Understanding Human Rights In Policing: An Online Course For Human Rights Activists and Practitioner

Have you ever wondered about the critical role of police during protests? Are you curious about the rules governing the use of force and firearms by police officials? Interested in understanding under what circumstances police may carry out an arrest? Would you like to understand the impact of racial and other forms of discrimination on policing?  

We are thrilled to announce that from 8 May, you can enrol in a course on the Amnesty Human Rights Academy that addresses exactly these topics: Police and Human Rights.  

From the killing of George Floyd in the United States, the extrajudicial executions of Afro-Brazilians living in Brazil’s favelas, to the repression of protesters in Hong Kong and the unlawful use of force during protests in Thailand, Peru and worldwide, you will look at real-life examples of policing and human rights.

Police Have a Duty to Respect and Protect Human Rights 

Around the world, the misuse of police powers often leads to devastating outcomes. Particularly in the context of protests, there are almost daily reports of restrictions imposed on demonstrations, unlawful use of force, the misuse of less lethal weapons, excessive surveillance, and arbitrary arrests and detention by the police. Police have powers, but they also have the duty to respect and protect human rights. There are strict rules to determine how much force can be used and when.  

All too often, police officials who kill or injure people after using force unlawfully are not brought to justice.  That’s why it’s so important to know what the police are and are not allowed to do. The United Nations Basic Principles on the Use of Force and Firearms by Law Enforcement Officials (BPUFF) is the key international legal instrument that deals with the police’s use of force. According to these principles, police officers may only use lethal force as a last resort when such means are strictly necessary to protect themselves or others from the imminent threat of death or serious injury, and only when other options for de-escalation are insufficient.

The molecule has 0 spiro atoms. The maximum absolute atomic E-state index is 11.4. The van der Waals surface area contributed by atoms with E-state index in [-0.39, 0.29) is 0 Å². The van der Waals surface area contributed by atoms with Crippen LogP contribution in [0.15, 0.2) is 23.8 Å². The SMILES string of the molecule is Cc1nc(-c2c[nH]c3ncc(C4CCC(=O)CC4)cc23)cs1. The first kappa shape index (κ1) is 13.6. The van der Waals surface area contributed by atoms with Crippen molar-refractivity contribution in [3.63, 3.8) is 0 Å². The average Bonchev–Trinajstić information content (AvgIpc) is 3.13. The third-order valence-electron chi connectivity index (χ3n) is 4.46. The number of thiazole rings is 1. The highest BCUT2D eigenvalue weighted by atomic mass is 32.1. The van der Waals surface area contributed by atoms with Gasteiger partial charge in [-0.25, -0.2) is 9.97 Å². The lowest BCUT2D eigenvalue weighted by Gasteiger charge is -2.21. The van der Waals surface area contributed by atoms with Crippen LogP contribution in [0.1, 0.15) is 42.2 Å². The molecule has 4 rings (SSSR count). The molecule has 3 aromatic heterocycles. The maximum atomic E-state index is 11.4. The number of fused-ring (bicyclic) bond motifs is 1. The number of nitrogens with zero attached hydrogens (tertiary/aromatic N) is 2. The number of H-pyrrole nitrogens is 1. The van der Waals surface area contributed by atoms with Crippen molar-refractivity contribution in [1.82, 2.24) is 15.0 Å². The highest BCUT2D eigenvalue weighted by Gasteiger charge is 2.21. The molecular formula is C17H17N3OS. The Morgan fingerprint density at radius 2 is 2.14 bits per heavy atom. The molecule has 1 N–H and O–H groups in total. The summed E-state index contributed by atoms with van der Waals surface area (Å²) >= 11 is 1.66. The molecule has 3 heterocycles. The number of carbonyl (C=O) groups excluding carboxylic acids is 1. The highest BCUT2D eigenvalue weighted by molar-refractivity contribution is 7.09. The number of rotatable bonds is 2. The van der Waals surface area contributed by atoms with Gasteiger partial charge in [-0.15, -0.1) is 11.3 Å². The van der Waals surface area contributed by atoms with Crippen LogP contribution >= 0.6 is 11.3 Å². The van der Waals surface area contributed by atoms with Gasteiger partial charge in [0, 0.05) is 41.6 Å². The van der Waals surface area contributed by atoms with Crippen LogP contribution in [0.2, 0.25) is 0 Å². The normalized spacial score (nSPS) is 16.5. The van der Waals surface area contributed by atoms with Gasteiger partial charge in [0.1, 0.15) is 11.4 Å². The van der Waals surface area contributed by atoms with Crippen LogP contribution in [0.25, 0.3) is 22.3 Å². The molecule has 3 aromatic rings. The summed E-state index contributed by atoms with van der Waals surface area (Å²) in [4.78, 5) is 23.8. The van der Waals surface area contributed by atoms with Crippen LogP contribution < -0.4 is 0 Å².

This course will allow you to learn about the international and regional frameworks that should govern police actions. It will provide you with knowledge and understanding to advocate for your rights and challenge policies and practices that do not comply with human rights. 

2E96X3F Krakow, Poland. 10th Nov, 2020. A police officer speaking through a megaphone during the demonstration.Dissatisfied people came to the Krakow curia protesting in front of Cardinal Dziwisz’s apartment on Kanonicza Street, after the broadcast of the film on TVN about hiding pedophilia by Cardinal Stanislaw Dziwisz under the title Don Stanislao. Credit: Alex Bona/SOPA Images/ZUMA Wire/Alamy Live News

Policing is Often Impacted by Discrimination 

People from racialised communities or marginalised groups often face disproportionate identity checks, searches, and unlawful arrests by the police. Discriminated against groups are often overpoliced, with the police excessively enforcing vaguely worded provisions related to the disturbance of public order or deliberately targeting these groups for alleged drug offences and petty crimes.